Sending Office: Honorable Suzanne Bonamici
Support Rigorous, Relevant Education Research
Fund the Institute of Education Sciences
DEADLINE: March 14, 2018
Please join us in asking the Labor, Health and Human Services, and Education Appropriations Subcommittee to appropriate $670 million for the Institute of Education Sciences (IES).
IES is an independent group at the Department of Education that evaluates education policies and advances education research. Its programs produce evidence-based practices that strengthen teaching and learning and information that is used to measure the
effectiveness of educational reforms.
IES is comprised of four national centers: the National Center for Education Research, the National Center for Education Statistics, the National Center for Education Evaluation and Regional Assistance, and the National Center for Special Education Research.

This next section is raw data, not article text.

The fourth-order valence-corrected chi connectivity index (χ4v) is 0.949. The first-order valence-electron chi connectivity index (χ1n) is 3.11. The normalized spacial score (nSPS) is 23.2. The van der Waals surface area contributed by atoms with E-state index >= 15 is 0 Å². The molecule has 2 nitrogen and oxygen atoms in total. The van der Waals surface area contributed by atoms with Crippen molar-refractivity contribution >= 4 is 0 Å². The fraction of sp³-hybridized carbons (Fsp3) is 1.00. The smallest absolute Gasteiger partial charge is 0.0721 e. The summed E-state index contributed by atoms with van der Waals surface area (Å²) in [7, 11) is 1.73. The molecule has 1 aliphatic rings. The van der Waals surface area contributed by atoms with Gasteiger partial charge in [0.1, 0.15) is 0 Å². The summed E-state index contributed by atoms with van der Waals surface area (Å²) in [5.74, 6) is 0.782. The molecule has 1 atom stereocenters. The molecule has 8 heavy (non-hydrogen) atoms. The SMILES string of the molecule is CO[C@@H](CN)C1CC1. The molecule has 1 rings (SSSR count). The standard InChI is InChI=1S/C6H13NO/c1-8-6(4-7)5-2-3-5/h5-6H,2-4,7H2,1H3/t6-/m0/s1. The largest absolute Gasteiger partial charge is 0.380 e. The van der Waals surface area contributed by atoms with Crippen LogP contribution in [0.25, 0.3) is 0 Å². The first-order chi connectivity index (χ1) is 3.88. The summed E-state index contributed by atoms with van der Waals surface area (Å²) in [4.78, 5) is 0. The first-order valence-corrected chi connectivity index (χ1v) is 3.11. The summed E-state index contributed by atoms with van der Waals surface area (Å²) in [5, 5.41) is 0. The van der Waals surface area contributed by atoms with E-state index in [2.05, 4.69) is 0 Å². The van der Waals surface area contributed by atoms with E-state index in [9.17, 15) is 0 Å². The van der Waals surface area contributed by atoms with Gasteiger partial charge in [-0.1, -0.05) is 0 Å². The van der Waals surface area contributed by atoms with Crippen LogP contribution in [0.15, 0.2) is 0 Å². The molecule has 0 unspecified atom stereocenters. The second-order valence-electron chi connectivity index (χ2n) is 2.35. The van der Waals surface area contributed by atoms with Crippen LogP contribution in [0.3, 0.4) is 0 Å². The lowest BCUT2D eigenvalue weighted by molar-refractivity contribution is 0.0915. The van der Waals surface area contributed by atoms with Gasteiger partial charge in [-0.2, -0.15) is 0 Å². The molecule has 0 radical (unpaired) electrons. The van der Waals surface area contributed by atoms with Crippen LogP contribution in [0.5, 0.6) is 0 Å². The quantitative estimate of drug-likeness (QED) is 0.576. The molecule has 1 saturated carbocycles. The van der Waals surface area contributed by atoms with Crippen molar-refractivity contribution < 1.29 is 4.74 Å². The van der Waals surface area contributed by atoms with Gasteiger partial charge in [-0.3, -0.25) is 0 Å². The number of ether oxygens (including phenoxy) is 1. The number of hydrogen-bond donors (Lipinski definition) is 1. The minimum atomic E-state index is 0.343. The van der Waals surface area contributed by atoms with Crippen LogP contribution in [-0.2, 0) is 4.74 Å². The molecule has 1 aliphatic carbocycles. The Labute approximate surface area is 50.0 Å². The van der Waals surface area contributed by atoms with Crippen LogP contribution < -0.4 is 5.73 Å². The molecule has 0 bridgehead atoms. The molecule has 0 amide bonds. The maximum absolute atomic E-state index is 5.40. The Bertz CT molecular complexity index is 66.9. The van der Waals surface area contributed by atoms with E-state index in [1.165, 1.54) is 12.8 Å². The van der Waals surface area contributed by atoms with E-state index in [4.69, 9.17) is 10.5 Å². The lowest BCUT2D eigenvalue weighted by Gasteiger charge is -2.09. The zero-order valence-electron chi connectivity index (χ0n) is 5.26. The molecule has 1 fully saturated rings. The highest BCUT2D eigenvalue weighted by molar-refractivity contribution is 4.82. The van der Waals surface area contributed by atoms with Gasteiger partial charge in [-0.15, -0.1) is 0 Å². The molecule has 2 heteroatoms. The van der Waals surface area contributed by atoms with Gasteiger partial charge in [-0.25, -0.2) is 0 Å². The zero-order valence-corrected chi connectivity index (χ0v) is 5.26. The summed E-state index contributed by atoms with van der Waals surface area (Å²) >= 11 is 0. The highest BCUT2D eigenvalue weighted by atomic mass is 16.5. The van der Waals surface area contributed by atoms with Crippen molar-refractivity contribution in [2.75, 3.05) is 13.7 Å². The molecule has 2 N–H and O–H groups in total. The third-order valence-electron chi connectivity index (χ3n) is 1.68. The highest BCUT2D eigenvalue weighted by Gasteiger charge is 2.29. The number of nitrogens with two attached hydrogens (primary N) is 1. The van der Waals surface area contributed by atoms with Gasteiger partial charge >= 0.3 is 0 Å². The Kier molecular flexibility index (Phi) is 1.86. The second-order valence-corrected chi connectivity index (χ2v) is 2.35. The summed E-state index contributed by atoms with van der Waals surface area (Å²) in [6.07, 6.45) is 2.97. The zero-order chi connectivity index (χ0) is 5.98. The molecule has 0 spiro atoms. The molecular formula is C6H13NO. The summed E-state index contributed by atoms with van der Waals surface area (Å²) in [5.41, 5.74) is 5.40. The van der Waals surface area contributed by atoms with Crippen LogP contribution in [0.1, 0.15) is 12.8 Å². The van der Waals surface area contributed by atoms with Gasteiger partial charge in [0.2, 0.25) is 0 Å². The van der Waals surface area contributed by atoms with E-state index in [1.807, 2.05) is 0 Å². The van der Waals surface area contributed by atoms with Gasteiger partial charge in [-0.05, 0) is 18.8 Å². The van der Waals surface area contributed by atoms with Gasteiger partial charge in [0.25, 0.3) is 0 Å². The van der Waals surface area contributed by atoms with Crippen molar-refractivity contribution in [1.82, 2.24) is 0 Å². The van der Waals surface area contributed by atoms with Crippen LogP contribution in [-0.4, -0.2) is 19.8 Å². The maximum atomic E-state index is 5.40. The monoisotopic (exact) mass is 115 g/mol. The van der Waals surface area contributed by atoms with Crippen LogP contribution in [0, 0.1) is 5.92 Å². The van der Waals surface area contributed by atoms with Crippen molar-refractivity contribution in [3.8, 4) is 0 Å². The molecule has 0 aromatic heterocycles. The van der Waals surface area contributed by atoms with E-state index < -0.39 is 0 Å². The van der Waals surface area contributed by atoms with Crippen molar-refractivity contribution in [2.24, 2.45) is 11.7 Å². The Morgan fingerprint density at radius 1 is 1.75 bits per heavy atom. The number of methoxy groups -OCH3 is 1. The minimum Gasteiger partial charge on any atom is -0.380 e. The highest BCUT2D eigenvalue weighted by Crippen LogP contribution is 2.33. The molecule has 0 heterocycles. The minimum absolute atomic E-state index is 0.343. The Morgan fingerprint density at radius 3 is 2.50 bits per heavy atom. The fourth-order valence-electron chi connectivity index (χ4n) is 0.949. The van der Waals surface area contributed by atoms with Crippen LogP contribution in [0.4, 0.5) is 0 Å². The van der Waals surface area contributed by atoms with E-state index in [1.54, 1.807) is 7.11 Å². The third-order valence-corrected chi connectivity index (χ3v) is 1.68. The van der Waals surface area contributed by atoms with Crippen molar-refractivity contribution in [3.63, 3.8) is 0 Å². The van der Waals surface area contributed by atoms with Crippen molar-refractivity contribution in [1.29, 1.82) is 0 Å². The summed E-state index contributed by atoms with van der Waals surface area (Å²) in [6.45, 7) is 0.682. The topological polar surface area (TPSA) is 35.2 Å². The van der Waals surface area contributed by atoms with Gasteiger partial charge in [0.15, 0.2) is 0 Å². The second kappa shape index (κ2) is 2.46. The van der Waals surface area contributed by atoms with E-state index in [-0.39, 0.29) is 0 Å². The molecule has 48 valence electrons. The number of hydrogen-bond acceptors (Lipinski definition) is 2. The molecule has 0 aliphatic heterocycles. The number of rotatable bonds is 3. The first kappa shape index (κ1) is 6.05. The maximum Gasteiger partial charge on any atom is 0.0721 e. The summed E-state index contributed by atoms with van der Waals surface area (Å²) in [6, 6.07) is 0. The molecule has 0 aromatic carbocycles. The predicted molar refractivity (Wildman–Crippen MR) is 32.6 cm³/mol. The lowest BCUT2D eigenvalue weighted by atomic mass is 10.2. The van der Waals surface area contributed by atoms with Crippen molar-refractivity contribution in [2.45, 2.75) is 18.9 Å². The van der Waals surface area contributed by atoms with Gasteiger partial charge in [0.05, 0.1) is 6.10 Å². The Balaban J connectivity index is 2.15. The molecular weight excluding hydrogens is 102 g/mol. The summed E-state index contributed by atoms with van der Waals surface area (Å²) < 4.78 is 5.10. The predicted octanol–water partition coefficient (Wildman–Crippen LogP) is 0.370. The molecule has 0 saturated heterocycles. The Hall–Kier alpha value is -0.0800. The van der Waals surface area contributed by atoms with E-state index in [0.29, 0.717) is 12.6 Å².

The four centers support one another’s activities to establish an evidence base and also communicate research-based findings and resources to policymakers, school and district leaders, teachers, parents, and students.
Investing in high-quality education research and evaluation will give educators and policymakers the tools and information to continue to support achievement among all students by making investments in programs and interventions that demonstrate results.
If you would like to sign your boss on to this letter, please complete this
form. If you have any questions, please contact Lakeisha Steele (Lakeisha.Steele@mail.house.gov) in Rep. Bonamici’s office or Courtney Callejas (Courtney.Callejas@mail.house.gov)